7 months unemployment. 150+ applications. 35 networking events. 4 interviews.
“At last 1 job.”
That’s how Robert Hovey summed up his life the past few months. Laid off from an information technology job, he dropped us a line recently to let us know he’d found work, which is great news.
But like many others we’ve talked to during this recession, he’s working now outside his field at much less than he made before the recession.
The recession’s been so deep and put so many out of work that landing a job is automatically a good thing. We see Minnesota’s jobless rate looking better than the nation. We assume that having a job means no worries.
The reality is that a lot of people are taking less money.
We hear almost weekly from people in MPR’s Public Insight Network who’ve taken a pay cut in their current work. No one’s complaining and it’s one of those issues that hasn’t really been discussed.
Hovey, 46, told us after months of unemployment, he landed work in banking.
“I have taken a business phone banker job. It is not in my field but I am grateful for it,” said Hovey, a Network source. “It is roughly 50% of my former income and hardly more than an unemployment check.”
(The maximum weekly unemployment benefit in Minnesota is $585.)
We asked Hovey for a thumbnail look at his unemployed experience. Anyone who’s had to look for a job — particularly in mid-career — will understand. Hovey said he had to fight the impression that there was something wrong with him.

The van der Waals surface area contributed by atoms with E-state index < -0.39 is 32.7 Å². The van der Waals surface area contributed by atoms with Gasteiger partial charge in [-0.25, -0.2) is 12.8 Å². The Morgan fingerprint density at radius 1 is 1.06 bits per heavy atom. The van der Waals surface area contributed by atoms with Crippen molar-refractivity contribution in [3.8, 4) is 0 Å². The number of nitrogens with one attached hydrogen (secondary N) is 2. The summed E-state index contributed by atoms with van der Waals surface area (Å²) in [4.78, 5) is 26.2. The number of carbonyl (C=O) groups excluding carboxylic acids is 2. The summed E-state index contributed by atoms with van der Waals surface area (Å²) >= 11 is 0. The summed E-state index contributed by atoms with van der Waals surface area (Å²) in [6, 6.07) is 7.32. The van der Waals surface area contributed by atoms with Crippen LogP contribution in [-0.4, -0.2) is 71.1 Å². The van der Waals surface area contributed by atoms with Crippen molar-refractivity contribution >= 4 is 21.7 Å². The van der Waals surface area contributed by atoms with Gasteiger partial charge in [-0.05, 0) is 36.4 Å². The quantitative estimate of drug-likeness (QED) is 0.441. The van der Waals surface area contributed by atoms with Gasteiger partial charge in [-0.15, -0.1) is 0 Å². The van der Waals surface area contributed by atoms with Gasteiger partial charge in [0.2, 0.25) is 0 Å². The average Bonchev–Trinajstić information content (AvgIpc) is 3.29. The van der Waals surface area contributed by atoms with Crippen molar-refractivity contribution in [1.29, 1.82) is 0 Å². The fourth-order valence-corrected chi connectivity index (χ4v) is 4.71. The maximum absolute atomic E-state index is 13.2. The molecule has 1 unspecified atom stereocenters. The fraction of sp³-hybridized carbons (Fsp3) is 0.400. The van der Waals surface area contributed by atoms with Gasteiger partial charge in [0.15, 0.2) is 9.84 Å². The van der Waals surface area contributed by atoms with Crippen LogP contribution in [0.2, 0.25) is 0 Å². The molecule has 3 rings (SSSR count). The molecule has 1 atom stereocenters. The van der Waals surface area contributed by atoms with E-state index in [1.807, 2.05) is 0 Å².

Acquaintances and family would ask, “Do you have a job yet?” after I had been applying and phoning and beating the pavement all day.They meant well but I never had so little time as when I was unemployed. I would think – “I shouldn’t read the newspaper. I should be looking for work.”
I get very angry with “experts” who advise unemployed how to be employable. I am a professional … I know how to dress myself and bathe and smile.
We’ll likely be hearing more stories like Hovey’s through 2010. While the economy is improving, more than half the business services firms surveyed this year by the Minnesota Department of Employment and Economic Development expect employee wages to remain the same or decrease next year.
Have you taken a job in this recession for pay lower than what you used to earn? Or are you earning less at the same job? Post below and tell us about it, or contact me directly. You can help keep the conversation rolling.
Click on the map icons below to see what other Minnesotans have been telling us about the jobs climate around them.